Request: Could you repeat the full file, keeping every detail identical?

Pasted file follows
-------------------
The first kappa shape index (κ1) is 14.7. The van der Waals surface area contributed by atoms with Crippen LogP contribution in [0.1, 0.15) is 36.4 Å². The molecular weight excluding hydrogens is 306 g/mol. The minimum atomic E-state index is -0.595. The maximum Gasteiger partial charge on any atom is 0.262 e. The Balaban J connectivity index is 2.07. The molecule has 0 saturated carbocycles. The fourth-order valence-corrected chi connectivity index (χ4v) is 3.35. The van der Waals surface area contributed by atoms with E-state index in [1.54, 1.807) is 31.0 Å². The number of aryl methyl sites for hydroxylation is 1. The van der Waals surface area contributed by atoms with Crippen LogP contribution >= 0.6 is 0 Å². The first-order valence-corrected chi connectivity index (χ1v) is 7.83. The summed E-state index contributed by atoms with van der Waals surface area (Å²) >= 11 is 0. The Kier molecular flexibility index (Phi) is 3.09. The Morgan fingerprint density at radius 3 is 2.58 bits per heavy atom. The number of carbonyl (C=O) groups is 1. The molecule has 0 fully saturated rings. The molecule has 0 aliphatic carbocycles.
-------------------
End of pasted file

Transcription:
The first kappa shape index (κ1) is 14.7. The van der Waals surface area contributed by atoms with Crippen LogP contribution in [0.1, 0.15) is 36.4 Å². The molecular weight excluding hydrogens is 306 g/mol. The minimum atomic E-state index is -0.595. The maximum Gasteiger partial charge on any atom is 0.262 e. The Balaban J connectivity index is 2.07. The molecule has 0 saturated carbocycles. The fourth-order valence-corrected chi connectivity index (χ4v) is 3.35. The van der Waals surface area contributed by atoms with E-state index in [1.54, 1.807) is 31.0 Å². The number of aryl methyl sites for hydroxylation is 1. The van der Waals surface area contributed by atoms with Crippen LogP contribution >= 0.6 is 0 Å². The first-order valence-corrected chi connectivity index (χ1v) is 7.83. The summed E-state index contributed by atoms with van der Waals surface area (Å²) >= 11 is 0. The Kier molecular flexibility index (Phi) is 3.09. The Morgan fingerprint density at radius 3 is 2.58 bits per heavy atom. The number of carbonyl (C=O) groups is 1. The molecule has 0 fully saturated rings. The molecule has 0 aliphatic carbocycles.